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Acosta v. Wellfleet Communications, LLC

United States District Court, D. Nevada

December 12, 2019

R. ALEXANDER ACOSTA, Secretary of Labor, United States Department of Labor, Plaintiff,
v.
WELLFLEET COMMUNICATIONS, LLC, et al.,

          ORDER

          GLORIA M. NAVARRO, DISTRICT JUDGE UNITED STATES DISTRICT COURT.

         Pending before the Court is Plaintiff R. Alexander Acosta's (“Plaintiff's”) Motion for Entry of Judgment, (ECF No. 177). Defendants Allen Roach and Wellfleet Communications (“Defendants”) filed a Response, (ECF No. 178). Plaintiff filed a Reply, (ECF No. 180). For the reasons discussed below, Plaintiff's Motion for Entry of Judgment is DENIED.

         I. BACKGROUND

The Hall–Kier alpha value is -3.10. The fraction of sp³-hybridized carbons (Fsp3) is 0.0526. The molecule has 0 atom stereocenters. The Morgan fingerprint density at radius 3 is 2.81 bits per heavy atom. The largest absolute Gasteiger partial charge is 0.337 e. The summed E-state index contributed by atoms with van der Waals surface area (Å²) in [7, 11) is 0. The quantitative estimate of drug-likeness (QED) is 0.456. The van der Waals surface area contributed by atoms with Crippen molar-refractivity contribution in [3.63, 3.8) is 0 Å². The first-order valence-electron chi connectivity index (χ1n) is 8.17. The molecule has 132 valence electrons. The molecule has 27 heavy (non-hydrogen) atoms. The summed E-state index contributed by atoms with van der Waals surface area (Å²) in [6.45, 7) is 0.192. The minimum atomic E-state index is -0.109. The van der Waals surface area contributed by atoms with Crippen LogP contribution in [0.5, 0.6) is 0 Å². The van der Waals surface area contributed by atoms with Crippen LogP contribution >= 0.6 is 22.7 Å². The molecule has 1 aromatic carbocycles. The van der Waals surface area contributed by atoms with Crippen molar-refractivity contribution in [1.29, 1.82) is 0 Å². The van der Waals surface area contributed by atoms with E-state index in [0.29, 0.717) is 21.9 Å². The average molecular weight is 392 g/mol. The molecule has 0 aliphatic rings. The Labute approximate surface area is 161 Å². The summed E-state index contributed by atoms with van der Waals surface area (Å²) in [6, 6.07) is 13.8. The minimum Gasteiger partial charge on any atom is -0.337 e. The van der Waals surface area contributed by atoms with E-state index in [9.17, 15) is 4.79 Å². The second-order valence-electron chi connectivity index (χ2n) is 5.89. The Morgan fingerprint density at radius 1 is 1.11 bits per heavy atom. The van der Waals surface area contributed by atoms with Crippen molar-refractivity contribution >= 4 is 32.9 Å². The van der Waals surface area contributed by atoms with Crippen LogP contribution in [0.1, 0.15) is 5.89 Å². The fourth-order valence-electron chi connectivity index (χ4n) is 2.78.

This case arises from Defendants' failure to compensate their call-center employees at the minimum wage or provide them with overtime pay in violation of the Fair Labor Standards Act of 1938, 29 U.S.C. § 201, et seq. (“FLSA”). On July 29, 2018, Plaintiff filed a Motion for Summary Judgment seeking injunctive relief, back wages, and liquidated damages on behalf of Defendants' employees. (Motion for Summary Judgment (“MSJ”), ECF No. 152). The Motion sought monetary relief for the employees dating back to August 30, 2009. (Id. 30:17-23). Plaintiff calculated Defendants' liability for back wages by assuming that each at-issue employee worked at least thirty hours per week. (Id. 30:19-20). Prior to Plaintiff filing his Motion for Summary Judgment, Defendants filed competing motions to dismiss and motions for summary judgment. (See ECF Nos. 64, 71, 148, 149).